For years, we recognized dietary preferences as follows: omnivorous, pescatarian, vegetarian, and vegan. Our diets are not as black and white as they may seem, with pressure put on the individual to live a certain way, thus creating the necessity for a “reducetarian diet,” This dietary practice focuses on the reduction of the amount of meat we consume for the benefit of our health and the environment, rather than the total removal.
What does “reducetarian” mean?
The term “reducetarian” was penned by Brian Kateman, who founded the Reducetarian Foundation in 2015. Kateman created the term “reducetarian” to refer to an individual actively and intentionally trying to reduce their personal consumption of animal products, including dairy, eggs, fish, meat, and poultry.
By taking a reducetarian approach to our diets versus defining ourselves as one singular dietary practice, we grant ourselves the freedom and flexibility to explore a more plant-based diet without the strict commitment while still cutting down on meat consumption. Still, reducetarianism includes vegetarians, vegans, and any dietary practices that remove or reduce the amount of animal products consumed.
What benefits does it provide to our health and the environment?
While there are numerous health benefits when eating meat, there are also benefits – both for our health and the state of the environment – that come along with the reduction of consumption of animal products, too. When it comes to our physical health, reducing the consumption of meat can help lower the risk of health conditions, especially those related to the heart, since meat contains cholesterol and saturated fat. The risks include heart disease, high cholesterol, hypertension, obesity, stroke, and type 2 diabetes, in addition to several types of cancers.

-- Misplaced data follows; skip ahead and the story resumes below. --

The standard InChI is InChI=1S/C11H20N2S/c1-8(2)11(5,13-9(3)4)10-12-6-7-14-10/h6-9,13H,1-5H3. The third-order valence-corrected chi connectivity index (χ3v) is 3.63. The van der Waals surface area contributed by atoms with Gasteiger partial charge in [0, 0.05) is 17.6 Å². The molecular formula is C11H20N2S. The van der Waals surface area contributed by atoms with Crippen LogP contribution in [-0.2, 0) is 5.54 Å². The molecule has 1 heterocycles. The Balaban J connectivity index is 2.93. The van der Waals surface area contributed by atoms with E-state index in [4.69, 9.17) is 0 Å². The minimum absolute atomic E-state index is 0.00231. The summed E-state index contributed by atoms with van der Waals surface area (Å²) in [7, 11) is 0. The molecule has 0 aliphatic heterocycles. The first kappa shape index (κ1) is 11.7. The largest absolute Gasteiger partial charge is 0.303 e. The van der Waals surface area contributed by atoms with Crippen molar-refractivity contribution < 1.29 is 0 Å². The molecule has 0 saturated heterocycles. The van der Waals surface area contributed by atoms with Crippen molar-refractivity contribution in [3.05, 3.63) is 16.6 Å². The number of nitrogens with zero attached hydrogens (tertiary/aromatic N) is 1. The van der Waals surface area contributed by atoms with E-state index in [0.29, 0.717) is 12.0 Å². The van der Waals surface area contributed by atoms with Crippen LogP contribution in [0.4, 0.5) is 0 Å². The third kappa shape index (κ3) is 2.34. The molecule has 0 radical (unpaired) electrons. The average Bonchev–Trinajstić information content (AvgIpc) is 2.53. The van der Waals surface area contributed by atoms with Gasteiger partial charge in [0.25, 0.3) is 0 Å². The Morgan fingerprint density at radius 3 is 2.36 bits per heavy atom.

Animal products are also harsh on the environment globally. Across the globe, animal products use up 83% of farmland, while the production of animal-based foods — mainly beef — is responsible for nearly 50% of the food system’s greenhouse gas emissions. Additionally, cattle use a host of environmental resources far exceeding what they produce in terms of edible food products for humans, with cattle using nearly 45% of grain produced in the United States. Livestock production can also contaminate freshwater supplies and contribute to “dead zones,” which refers to a reduced level of oxygen present in the water.
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How can we practice a reducetarian diet?
Because a reducetarian diet provides flexibility rather than an all-or-nothing approach to our eating habits, we can make small, intentional changes to make a larger impact in the long run.
Adopting a reducetarian diet isn’t about changing overnight to eating animal products daily. Start small for a more sustainable experience – try to incorporate one meatless meal a week. Take the time to look for vegetarian or vegan recipes online and find one that suits your taste so you’re still enjoying the food that you’re consuming. Once you’re comfortable making the small weekly change, there’s room for opportunity to expand your meatless meals even more frequently throughout the week.
Just because we might be reducing animal products – including meat – in our diets doesn’t mean we’re entirely ridding our lives of protein. There are plenty of plant-based proteins, including beans and legumes, grains such as barley, oats, farro, or quinoa, lentils, nuts and seeds including peanuts and sunflower seeds, as well as soy products such as edamame, tofu, or tempeh. Even if you still eat meat, avoid overeating by avoiding oversized portions and sticking to lean cuts.
When selecting plant-based foods and alternatives for our diet, it’s important to focus on high-quality, whole plant-based foods rather than some of the current processed options. This can include beverages like coffee, tea, and water, condiments including lemon juice, nutritional yeast, soy sauce; fruits and vegetables, healthy fats, legumes, plant-based proteins, seeds, spices, and starchy vegetables like potatoes and butternut squash.